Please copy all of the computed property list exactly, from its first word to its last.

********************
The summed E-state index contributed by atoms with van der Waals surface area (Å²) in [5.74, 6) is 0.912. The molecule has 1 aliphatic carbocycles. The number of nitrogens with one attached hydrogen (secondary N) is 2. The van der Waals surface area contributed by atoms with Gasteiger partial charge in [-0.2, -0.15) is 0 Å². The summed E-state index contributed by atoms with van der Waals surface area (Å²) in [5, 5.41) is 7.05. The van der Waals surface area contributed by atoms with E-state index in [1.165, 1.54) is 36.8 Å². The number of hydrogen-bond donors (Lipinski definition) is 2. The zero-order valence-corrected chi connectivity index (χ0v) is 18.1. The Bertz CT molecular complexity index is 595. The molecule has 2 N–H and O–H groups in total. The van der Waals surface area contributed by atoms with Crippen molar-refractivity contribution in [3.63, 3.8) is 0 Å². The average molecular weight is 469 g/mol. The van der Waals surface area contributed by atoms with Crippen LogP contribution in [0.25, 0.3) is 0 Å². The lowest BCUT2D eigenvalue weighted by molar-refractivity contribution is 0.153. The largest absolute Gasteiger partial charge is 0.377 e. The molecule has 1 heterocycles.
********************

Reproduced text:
The summed E-state index contributed by atoms with van der Waals surface area (Å²) in [5.74, 6) is 0.912. The molecule has 1 aliphatic carbocycles. The number of nitrogens with one attached hydrogen (secondary N) is 2. The van der Waals surface area contributed by atoms with Gasteiger partial charge in [-0.2, -0.15) is 0 Å². The summed E-state index contributed by atoms with van der Waals surface area (Å²) in [5, 5.41) is 7.05. The van der Waals surface area contributed by atoms with E-state index in [1.165, 1.54) is 36.8 Å². The number of hydrogen-bond donors (Lipinski definition) is 2. The zero-order valence-corrected chi connectivity index (χ0v) is 18.1. The Bertz CT molecular complexity index is 595. The molecule has 2 N–H and O–H groups in total. The van der Waals surface area contributed by atoms with Crippen molar-refractivity contribution in [3.63, 3.8) is 0 Å². The average molecular weight is 469 g/mol. The van der Waals surface area contributed by atoms with Crippen LogP contribution in [0.25, 0.3) is 0 Å². The lowest BCUT2D eigenvalue weighted by molar-refractivity contribution is 0.153. The largest absolute Gasteiger partial charge is 0.377 e. The molecule has 1 heterocycles.